Maybe use a noindex tag for these things. Maybe you could remove them completely and say this is so low quality I don’t want to have my name associated with that and remove them completely from your website. But that’s something where you need to take a really strong and honest look at your website and think about what you can do to improve things.
Outside of this, the mantra from Google has been to improve or noindex.
Focusing on noindexing the content still means users can find the content on their own on the site if they have need of it, and you can also track these noindexed pages to see if they are still getting traffic from the natural flow on the site. This could also be a sign that the content was likely noindexed for being thin content out of error.
This is something that Maile Ohye was recommending back as far back as 2011 when Panda originally launched. She suggested that webmasters temporarily noindex lower quality pages, then remove the noindex as each page has unique content added.
A Google spokesperson also said this, when referring to lower quality pages. “Instead of deleting those pages, your goal should be to create pages that don’t fall in that category: pages that provide unique value for your users who would trust your site in the future when they see it in the results.”
When Removal is Needed
That said, there are some instances where removal might be the best course of action. For example, if a forum has become overrun with spam, there is no real way to improve upon a spam post to “buy Viagra” or “buy Ugg boots.”
The same can be said if a site is merely republishing RSS feeds, unless the webmaster wants to go and change all of those republished articles into new fresh content about each of those articles. As Google has said before, useless is useless.
At Pubcon, Gary Illyes did give best practices for those who do want to remove content rather than improving it. He suggests noindexing the content, then adding those pages to the site’s sitemap so Google processing the noindex quicker.
Adding New Quality Content to Compensate
Adding new content to a site is a great solution to Panda as well. A site will always benefit from new quality content, even if Panda impacts some of their content negatively.
Panda Hit Sites Can Still Rank
There is a huge misconception that if Panda hits a site, none of it will rank. But this isn’t accurate.
What most people are seeing are sites that have content that is overwhelmingly poor quality, so it can seem that an entire site is affected. But if a site does have quality content on a page, those pages can continue to rank.
A Google spokesperson confirmed this as well.
The Panda algorithm may continue to show such a site for more specific and highly-relevant queries, but its visibility will be reduced for queries where the site owner’s benefit is disproportionate to the user’s benefit.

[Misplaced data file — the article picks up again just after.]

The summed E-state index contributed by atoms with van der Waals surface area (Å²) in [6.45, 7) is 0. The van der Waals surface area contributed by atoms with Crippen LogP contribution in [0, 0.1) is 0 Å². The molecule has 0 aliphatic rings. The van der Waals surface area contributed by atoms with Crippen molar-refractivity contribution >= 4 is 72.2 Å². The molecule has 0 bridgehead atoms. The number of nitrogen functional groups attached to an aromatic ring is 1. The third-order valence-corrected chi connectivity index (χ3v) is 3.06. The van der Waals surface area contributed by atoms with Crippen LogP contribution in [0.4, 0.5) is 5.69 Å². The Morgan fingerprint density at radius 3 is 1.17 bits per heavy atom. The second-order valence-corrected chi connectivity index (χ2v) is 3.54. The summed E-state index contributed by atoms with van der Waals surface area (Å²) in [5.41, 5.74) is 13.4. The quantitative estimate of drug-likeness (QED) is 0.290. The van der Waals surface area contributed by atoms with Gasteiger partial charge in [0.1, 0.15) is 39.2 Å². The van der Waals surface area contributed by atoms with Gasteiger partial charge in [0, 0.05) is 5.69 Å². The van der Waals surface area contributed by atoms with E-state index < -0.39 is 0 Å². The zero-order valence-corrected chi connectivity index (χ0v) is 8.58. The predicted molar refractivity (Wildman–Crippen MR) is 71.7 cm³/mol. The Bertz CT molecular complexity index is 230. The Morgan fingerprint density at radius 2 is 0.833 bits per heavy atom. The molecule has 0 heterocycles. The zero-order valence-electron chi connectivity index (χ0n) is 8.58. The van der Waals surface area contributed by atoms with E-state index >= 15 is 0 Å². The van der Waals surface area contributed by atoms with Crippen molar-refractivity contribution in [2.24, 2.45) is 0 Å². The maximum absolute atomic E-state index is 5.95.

This is another reason Google continues to say removing poor quality content is not the best option in many cases. Removing spam is fine, but if the quality is just poor, adding additional content – both on those pages and as new quality pages – can help.
Do all pages need to be high quality for the site to be high quality?
While a site can still rank on good quality pages despite some pages being impacted by Panda, likewise, a site can be considered great quality even if there are some low quality pages. Instead, it wants to see a site with the vast majority of pages classified as high quality.
A Google spokesperson told us, “In general high quality sites provide great content for users on the vast majority of their pages.”
So a site with a handful of low quality pages can still be considered an overall great site, so while it would always be recommended to improve low quality pages, there isn’t a major concern that webmasters should worry about if a few pages are lower quality than the rest. That said, webmasters would need to ensure that it really is only a handful of pages, and not a majority of them.
Are you meeting your searcher’s expectations? Google has said a lot about making sure you are ranking for keywords you have satisfying content for. You might have an amazing piece of content, but if you are ranking for particular queries that don’t give people what they are looking for, Google could perceive it as poor quality content.
A Google spokesperson put it more simply, “At the end of the day, content owners shouldn’t ask how many visitors they had on a specific day, but rather how many visitors they helped.” This is similar to what Illyes said at Pubcon during his keynote in October 2015.
Of course, regardless of whether it is a Panda signal or not, it is best practice to clean up those duplicates, especially since dupes on a massive scale can result in a manual action being taken on the site.
If you were to ask me where to prioritize my time for this website, I would put cleaning up “technical duplication” like that somewhere in the sidebar or even quite low on the list. Sure, it’s worth doing, but it’s not going to be the critical factor. Our algorithms are pretty good at dealing with duplication within a website. If you are trying to sell a car, then washing it is a good idea — but if the car has serious mechanical issues, then washing it isn’t going to get it sold.